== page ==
Researchers are always looking for things that are valid and reliable. A set of scales provides a valid measurement.
A reliable scale is one where if you got on it 100 times, it will return the same result every time.
You cannot gain someone’s trust if you are reliable only once, because that’s not the definition of reliability.
In our working lives, we have to be clear on our limitations so we don’t take on so much that we don’t deliver on our commitments.
In our personal life, same thing. You can’t overpromise and underdeliver.
“I can only trust you if you do what you say you are going to do. And not once, but over and over again.”
Own your mistakes and allowing for the transgressions of others,
“I can only trust you if, when you make a mistake you are willing to own it, apologise for it and make amends. I can only trust you if, when I make a mistake I am allowed to own it, apologise for it and make amends. No accountability, no trust”.
Research shows that when someone gossips with you about a third party, your trust in the gossiper is completely diminished.
Many times we share things that are not ours to share as a way to hotwire connection with a friend.
If you have a friend like that, your closeness is built on trash talking others. Brown refers to this as ‘common enemy intimacy’, which isn’t a real connection.
The vault means you respect my story, but you respect other peoples story.
“What I share with you, you will hold in confidence. What you share with me I will hold in confidence.”
Brown came up with her own definition of integrity, with three core components:
- Choosing courage over comfort
- Choosing what is right over what is fun, fast or easy
- Practising your values, not just professing your values
“I cannot be in a trusting relationship with you unless you act from a place of integrity and encourage me to do the same.”
Brown says it’s vital to be able struggle, fall apart and ask for help without being judged by another and vice versa.
This is hard, she says, because we’re better at helping than asking for help.
If you can’t ask for help and those around you can’t reciprocate it, that is not a trusting relationship.
When we assign value to needing or giving help, there’s an issue,
“Real trust doesn’t exist unless help is reciprocal and non-judgmental.”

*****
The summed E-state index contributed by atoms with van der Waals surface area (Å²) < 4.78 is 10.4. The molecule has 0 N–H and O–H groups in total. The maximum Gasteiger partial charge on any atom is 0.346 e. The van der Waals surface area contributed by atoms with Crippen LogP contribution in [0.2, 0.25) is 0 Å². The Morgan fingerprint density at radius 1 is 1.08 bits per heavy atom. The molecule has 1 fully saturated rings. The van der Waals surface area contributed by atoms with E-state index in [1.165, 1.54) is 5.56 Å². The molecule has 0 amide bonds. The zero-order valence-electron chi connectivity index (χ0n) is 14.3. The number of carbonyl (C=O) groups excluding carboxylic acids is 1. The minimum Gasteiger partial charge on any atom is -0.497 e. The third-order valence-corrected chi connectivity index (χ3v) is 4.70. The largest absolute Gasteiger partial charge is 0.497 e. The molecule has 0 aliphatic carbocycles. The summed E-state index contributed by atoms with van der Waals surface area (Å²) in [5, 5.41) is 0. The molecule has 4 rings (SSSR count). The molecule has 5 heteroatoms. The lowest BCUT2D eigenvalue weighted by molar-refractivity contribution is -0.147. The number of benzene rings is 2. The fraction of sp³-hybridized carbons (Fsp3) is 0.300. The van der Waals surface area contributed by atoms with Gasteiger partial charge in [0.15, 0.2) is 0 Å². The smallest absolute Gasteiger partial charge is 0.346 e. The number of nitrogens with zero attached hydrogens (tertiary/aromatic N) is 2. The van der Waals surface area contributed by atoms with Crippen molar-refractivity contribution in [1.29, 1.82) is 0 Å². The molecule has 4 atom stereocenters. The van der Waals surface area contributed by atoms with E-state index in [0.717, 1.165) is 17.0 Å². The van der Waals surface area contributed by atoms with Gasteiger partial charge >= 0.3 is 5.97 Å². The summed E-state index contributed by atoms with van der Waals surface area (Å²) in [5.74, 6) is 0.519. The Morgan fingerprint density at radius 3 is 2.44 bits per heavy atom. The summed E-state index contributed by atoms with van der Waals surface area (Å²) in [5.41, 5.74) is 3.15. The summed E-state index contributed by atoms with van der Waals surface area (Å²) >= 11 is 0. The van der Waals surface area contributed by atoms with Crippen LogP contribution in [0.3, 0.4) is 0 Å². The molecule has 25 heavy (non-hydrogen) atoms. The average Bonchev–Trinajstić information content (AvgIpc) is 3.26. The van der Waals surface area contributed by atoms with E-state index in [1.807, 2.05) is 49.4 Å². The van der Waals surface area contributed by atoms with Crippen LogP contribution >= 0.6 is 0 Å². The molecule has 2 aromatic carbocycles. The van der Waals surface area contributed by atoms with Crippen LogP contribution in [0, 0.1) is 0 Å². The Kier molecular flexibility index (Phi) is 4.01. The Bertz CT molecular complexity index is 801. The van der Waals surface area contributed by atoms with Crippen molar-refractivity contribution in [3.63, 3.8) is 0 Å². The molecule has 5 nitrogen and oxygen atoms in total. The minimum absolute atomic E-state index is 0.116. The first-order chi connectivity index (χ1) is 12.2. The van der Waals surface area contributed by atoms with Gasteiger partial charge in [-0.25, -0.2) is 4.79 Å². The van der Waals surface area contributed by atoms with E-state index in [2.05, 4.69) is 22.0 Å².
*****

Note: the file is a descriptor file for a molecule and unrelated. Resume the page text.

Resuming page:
According to Brown, it’s essential to be compassionate and make a generous assumption if someone inadvertently betrays your trust.
In this way, it’s better to address the situation early, rather than bottling it up and saving it as blackmail for a later date,
“Our relationship is only trusting if you can assume the most generous thing about my words intentions and behaviours and then check in with me.”
Have you ever suffered from trust issues in a relationship, personal or professional?
How do we talk about such issues if we can’t break them down?
Comparing your intentions and actions to a consistent framework can help analyse behaviour impartially, demonstrating areas for improvement so you can start to trust yourself and others can do the same.
Ask yourself, where specifically is the interaction breaking down and can you communicate using a common language to address the problem?
You can zero in on the issue and talk about it, and outline exactly what’s not working and what that relationship needs.
One of the biggest issues with disappointment and failure is the loss of self-trust.
When something hard happens, we become self-critical and lose trust in ourselves. You can use this framework as you reflect on these incidents.
“If braving relationships with other people is braving connection, self-trust is braving self-love, self-respect.”
If your own marble jar isn’t full and you can’t count on yourself, you can’t ask other people to give you what you don’t have or feel worthy of receiving…
So it all starts with self-trust.